- Mohamed El-Erian has once again warned of Fed policy mistakes, following the past year’s aggressive monetary tightening.
- “I fear that this may well end up being the biggest #Fed policy mistake in several decades,” the top economist tweeted.
- He cited financial commentary that suggested the Fed’s recent bank stress tests failed to examine the impact of high interest rates on lenders.
Top economist Mohamed El-Erian has once again warned that the Federal Reserve’s recent monetary policy choices could turn out to be their biggest mistake in decades.
The chief economic adviser at Allianz has repeatedly criticized the US central bank for reacting too late to an inflation surge that started in 2021, and then unleashing an aggressive monetary-tightening campaign that has raised risks of recession and financial instability. A series of bank failures in the US over the past month were seen to have been caused in part by the rate surge.
“As first mentioned almost a year ago, I fear that this may well end up being the biggest #Fed policy mistake in several decades,” El-Erian tweeted on Monday.
He highlighted commentary from the Peterson Institute for International Economics (PIIE) to suggest that perceived inadequacies in the monetary authority’s recent bank stress tests were among factors “that reinforce the view of an ongoing series of policy errors by the Federal Reserve.”
In February, the Fed published macroeconomic scenarios to gauge the 2023 stress test of large banks. The PIIE recently criticized those for using macroeconomic scenarios that weren’t varied enough and didn’t gauge the possible effects of higher interest rates on banks, El-Erian noted in his tweet.
The collapse of Silicon Valley Bank in March, the biggest lender failure since 2008, was triggered by massive losses on its bond portfolio following the rise in interest rates.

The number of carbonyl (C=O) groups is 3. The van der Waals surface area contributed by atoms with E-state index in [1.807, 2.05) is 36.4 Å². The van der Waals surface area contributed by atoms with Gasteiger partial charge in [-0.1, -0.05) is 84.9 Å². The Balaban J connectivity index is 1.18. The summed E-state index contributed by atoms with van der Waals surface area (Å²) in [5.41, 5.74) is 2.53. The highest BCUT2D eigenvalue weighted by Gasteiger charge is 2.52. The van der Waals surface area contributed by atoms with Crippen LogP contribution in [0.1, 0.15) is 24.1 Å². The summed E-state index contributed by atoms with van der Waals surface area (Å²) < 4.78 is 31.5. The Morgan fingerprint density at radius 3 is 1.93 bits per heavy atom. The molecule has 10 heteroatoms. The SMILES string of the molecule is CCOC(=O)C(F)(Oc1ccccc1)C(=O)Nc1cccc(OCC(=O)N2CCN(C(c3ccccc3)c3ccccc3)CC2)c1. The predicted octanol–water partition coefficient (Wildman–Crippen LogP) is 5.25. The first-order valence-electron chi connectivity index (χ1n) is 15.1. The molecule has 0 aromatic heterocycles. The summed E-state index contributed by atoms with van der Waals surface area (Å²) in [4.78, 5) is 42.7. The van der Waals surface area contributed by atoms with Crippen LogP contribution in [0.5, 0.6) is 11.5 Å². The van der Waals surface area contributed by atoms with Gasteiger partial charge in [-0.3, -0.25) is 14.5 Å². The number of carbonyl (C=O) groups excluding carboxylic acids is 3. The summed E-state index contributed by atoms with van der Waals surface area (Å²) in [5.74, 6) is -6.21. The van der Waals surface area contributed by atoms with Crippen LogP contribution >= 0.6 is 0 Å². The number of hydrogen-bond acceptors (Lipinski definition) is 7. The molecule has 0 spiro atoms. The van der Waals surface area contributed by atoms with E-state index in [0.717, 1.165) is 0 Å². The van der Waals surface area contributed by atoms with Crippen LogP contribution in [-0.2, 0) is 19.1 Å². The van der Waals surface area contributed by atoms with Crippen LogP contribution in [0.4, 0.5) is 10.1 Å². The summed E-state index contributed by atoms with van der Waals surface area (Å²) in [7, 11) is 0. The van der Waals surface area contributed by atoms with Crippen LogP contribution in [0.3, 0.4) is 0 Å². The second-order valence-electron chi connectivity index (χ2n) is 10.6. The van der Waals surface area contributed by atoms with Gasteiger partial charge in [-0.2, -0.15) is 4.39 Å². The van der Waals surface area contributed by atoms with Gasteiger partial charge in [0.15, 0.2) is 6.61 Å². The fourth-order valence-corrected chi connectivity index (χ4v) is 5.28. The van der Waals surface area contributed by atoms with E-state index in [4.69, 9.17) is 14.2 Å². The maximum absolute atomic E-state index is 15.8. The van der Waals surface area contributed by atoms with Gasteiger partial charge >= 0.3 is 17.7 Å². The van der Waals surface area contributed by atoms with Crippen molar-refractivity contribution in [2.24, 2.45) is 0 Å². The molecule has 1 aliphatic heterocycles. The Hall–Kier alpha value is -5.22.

“For reasons that need not detain us here, banks of SVB’s size were not included in these stress tests. But the question remains: Just how appropriate is the choice of macroeconomic scenarios?” the PIIE report said.
El-Erian also pointed to comments made by Julius Baer CEO Philipp Rickenbacher to the Financial Times about the impact of high rates on the banking system.
“Things will remain very complicated — everything that was there a month ago will not go away,” Rickenbacher told the FT. “There’s still some room for policy mistakes at the highest levels when it comes to interest rates . . . everyone’s senses are sharpened right now.”
El-Erian has previously said that the central bank’s rapid tightening and mischaracterization of inflation as transitory were “two big mistakes that [he thinks] are going to go down in the history books.”
He also recently warned that the Fed is once again juggling a complicated “trilemma” of problems, which are inflation, growth and financial stability. Only that this time, there’s no “first best policy response” the central bank can take amid the banking turmoil.